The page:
Trustees: Medicare’s in dire straits
March 29, 2004
WASHINGTON - Medicare’s hospital insurance trust fund is scheduled to go broke in 2019, seven years sooner than the program’s trustees projected last year.
The deteriorating financial picture for the health care program is a result, in part, of the new Medicare prescription drug act (MMA) that will swell costs by more than $500 billion over 10 years, according to the annual report by government trustees released last week.
The report comes less than two weeks after Medicare’s actuary alleged that the administration ordered him to withhold information from lawmakers regarding MMA’s true cost.Â Lawmakers voted on the bill assuming it would cost $400 billion over 10 years.
The trustees made three blunt statements that highlighted the problems, according to the New York Times:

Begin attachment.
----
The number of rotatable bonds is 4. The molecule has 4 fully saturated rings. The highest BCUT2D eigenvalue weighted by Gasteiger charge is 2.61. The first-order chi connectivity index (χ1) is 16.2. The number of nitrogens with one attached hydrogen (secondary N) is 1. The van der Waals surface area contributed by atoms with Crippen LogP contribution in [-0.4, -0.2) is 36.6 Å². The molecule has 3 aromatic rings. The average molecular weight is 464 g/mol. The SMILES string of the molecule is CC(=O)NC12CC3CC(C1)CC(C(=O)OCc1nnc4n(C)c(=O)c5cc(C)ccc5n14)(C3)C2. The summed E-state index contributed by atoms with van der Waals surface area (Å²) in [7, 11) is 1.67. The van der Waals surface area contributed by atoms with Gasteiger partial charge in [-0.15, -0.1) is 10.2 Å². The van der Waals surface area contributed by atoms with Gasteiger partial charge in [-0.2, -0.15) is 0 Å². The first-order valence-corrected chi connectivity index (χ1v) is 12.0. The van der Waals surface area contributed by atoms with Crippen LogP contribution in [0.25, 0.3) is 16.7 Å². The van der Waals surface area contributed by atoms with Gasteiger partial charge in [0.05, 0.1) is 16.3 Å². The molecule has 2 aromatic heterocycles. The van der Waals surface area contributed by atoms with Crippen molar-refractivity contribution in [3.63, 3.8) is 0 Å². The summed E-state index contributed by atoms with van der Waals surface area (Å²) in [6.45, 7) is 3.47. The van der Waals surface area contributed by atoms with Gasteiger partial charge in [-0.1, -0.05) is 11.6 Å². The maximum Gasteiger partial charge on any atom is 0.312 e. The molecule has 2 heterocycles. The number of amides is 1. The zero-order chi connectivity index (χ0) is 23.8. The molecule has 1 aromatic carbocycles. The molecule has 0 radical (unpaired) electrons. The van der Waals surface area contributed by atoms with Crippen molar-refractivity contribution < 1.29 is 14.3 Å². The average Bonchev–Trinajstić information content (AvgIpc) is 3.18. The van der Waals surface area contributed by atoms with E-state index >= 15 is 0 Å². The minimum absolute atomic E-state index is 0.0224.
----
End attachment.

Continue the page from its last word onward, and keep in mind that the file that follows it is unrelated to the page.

- Under current law, Medicare's hospital insurance trust fund, which pays for inpatient hospital care, will be exhausted in 2019, seven years earlier than forecast last year.
- Medicare will grow much faster than the economy as a whole, increasing from 2.6% of the gross domestic product last year to 3.7 percent in 2010, 7.7% in 2035 and nearly 14% at the end of the 75-year period commonly used for long-range projections.
- Projected Medicare costs would exceed those for Social Security in 2024. By 2078, the level of Medicare expenditures would represent nearly twice the cost of Social Security.